Everything You Need To Know About Kiwi Fruit

(Chinese gooseberry)

Nutritional Profile

  •   Energy value (calories per serving): Low
  • Protein: Moderate
  • Fat: Low
  • Saturated fat: Low
  • Cholesterol: None
  • Carbohydrates: High
  • Fiber: High
  • Sodium: Low
  • Major vitamin contribution: Vitamin C
  • Major mineral contribution: Potassium

About the Nutrients in This Food

The kiwi fruit is a high carbohydrate food, a good source of soluble dietary fiber (pectins), and an excellent source of vitamin C.

One raw, peeled three-ounce (76 g) kiwi fruit has 2.3 g dietary fiber, 71 mg vitamin C (95 percent of the RDA for a woman, 79 percent of the RDA for a man) and 237 mg potassium, 127 percent as much as three ounces of fresh orange juice.

The Most Nutritious Way to Serve This Food

  • Fresh sliced.
  • Diets That May Restrict or Exclude This Food

Buying This Food

  Look for: Fruit with firm, unblemished skin. Ripe kiwi fruit is soft to the touch; those sold in American markets generally need to be ripened

before eating.

Storing This Food

Set unripe kiwi fruit aside to ripen at room temperature, preferably in a brown paper bag. Do not store the fruit in a plastic bag; moisture collecting inside the plastic bag will rot the fruit before it has a chance to ripen. Refrigerate ripe kiwi fruit.

Preparing This Food

Peel and slice the fruit. Because kiwi fruits are very acidic, you can slice them in advance without fear of having the flesh turn dark.

Medical Uses and/or Benefits

Antiscorbutic. Foods high in vitamin C cure or prevent the vitamin C deficiency disease scurvy, whose symptoms include slow healing of wounds, bleeding gums, and bruising.

Protection against heart disease. Foods high in antioxidants such as vitamin C appear to reduce the risk of heart disease. In addition, foods high in pectins appear to lower the amount of cholesterol circulating in your blood, perhaps by forming a gel in your stomach that sops up fats and keeps them from being absorbed by your body.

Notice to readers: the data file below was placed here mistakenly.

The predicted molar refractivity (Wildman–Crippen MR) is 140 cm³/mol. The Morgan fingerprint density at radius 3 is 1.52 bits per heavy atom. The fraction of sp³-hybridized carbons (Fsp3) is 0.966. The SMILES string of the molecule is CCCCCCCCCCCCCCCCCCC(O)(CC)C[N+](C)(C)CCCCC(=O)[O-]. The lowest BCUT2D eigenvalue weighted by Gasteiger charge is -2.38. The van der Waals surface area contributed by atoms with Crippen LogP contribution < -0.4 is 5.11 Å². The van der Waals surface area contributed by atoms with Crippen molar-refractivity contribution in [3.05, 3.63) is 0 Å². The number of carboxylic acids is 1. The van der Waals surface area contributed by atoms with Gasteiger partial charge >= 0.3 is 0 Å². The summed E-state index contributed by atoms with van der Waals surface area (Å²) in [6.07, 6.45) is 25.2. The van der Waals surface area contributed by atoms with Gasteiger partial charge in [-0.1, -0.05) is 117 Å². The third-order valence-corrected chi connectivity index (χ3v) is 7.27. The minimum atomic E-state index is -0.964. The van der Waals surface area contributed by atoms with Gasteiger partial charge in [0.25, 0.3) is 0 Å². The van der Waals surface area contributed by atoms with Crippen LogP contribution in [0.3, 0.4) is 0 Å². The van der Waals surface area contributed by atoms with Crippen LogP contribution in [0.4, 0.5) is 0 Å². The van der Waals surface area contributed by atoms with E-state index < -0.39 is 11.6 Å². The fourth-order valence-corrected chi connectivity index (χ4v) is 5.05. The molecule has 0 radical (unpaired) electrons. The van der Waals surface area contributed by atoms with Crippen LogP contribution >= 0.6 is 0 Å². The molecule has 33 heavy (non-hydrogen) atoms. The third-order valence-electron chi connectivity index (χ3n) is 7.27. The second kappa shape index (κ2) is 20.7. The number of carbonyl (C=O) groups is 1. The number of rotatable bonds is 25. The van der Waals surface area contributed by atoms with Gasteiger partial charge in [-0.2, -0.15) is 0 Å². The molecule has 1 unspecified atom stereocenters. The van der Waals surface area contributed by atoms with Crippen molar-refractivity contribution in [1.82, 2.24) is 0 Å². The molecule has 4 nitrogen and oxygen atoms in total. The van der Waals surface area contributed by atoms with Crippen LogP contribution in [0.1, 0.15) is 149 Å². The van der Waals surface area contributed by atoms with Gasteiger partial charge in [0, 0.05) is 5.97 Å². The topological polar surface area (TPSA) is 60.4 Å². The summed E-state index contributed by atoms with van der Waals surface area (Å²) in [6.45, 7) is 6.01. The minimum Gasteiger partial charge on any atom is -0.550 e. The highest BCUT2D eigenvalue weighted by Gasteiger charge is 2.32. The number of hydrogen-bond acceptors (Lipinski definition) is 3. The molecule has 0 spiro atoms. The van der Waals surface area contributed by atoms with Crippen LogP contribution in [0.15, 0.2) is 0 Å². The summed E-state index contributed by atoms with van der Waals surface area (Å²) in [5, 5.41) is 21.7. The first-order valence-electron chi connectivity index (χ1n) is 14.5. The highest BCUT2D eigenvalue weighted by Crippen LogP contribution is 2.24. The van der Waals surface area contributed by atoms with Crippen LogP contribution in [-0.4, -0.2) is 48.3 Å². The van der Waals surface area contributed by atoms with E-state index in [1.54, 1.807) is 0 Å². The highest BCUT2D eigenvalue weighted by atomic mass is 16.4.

Enhanced absorption of iron from plant foods. Nonheme iron, the form of iron in plant foods, is poorly absorbed because natural chemicals in the plants bind it into insoluble compounds. Vitamin C makes this iron easier to absorb, perhaps by converting it to ferrous iron.

Adverse Effects Associated with This Food

Latex-fruit syndrome. Latex is a milky fluid obtained from the rubber tree and used to make medical and surgical products such as condoms and protective latex gloves, as well as rubber bands, balloons, and toys; elastic used in clothing; pacifiers and baby-bottle nipples; chew- ing gum; and various adhesives. Some of the proteins in latex are allergenic, known to cause reactions ranging from mild to potentially life-threatening. Some of the proteins found natu- rally in latex also occur naturally in foods from plants such as avocados, bananas, chestnuts,

kiwi fruit, tomatoes, and food and diet sodas sweetened with aspartame. Persons sensitive to these foods are likely to be sensitive to latex as well. NOTE: The National Institute of Health Sciences, in Japan, also lists the following foods as suspect: Almonds, apples, apri- cots, bamboo shoots, bell peppers, buckwheat, cantaloupe, carrots, celery, cherries, coconut, figs, grapefruit, lettuce, loquat, mangoes, mushrooms, mustard, nectarines, oranges, passion fruit, papaya, peaches, peanuts, peppermint, pineapples, potatoes, soybeans, strawberries, walnuts, and watermelon.